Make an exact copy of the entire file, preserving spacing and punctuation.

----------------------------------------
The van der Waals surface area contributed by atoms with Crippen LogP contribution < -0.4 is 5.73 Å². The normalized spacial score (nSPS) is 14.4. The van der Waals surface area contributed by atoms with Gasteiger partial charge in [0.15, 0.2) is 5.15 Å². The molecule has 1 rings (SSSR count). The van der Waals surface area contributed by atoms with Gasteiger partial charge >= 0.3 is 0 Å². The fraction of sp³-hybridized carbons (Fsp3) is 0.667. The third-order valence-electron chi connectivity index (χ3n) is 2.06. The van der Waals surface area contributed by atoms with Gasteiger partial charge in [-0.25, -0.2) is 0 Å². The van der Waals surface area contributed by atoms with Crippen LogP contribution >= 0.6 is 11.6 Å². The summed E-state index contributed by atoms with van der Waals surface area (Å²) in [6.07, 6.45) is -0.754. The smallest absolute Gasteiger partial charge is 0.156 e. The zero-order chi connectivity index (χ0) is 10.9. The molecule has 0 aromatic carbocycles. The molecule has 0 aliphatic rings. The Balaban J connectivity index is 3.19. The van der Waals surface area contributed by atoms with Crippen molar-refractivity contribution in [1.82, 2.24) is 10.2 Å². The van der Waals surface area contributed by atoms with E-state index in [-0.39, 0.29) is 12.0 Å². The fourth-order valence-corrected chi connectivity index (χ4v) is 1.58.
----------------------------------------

The van der Waals surface area contributed by atoms with Crippen LogP contribution < -0.4 is 5.73 Å². The normalized spacial score (nSPS) is 14.4. The van der Waals surface area contributed by atoms with Gasteiger partial charge in [0.15, 0.2) is 5.15 Å². The molecule has 1 rings (SSSR count). The van der Waals surface area contributed by atoms with Gasteiger partial charge >= 0.3 is 0 Å². The fraction of sp³-hybridized carbons (Fsp3) is 0.667. The third-order valence-electron chi connectivity index (χ3n) is 2.06. The van der Waals surface area contributed by atoms with Gasteiger partial charge in [-0.25, -0.2) is 0 Å². The van der Waals surface area contributed by atoms with Crippen LogP contribution >= 0.6 is 11.6 Å². The summed E-state index contributed by atoms with van der Waals surface area (Å²) in [6.07, 6.45) is -0.754. The smallest absolute Gasteiger partial charge is 0.156 e. The zero-order chi connectivity index (χ0) is 10.9. The molecule has 0 aromatic carbocycles. The molecule has 0 aliphatic rings. The Balaban J connectivity index is 3.19. The van der Waals surface area contributed by atoms with Crippen molar-refractivity contribution in [1.82, 2.24) is 10.2 Å². The van der Waals surface area contributed by atoms with E-state index in [-0.39, 0.29) is 12.0 Å². The fourth-order valence-corrected chi connectivity index (χ4v) is 1.58.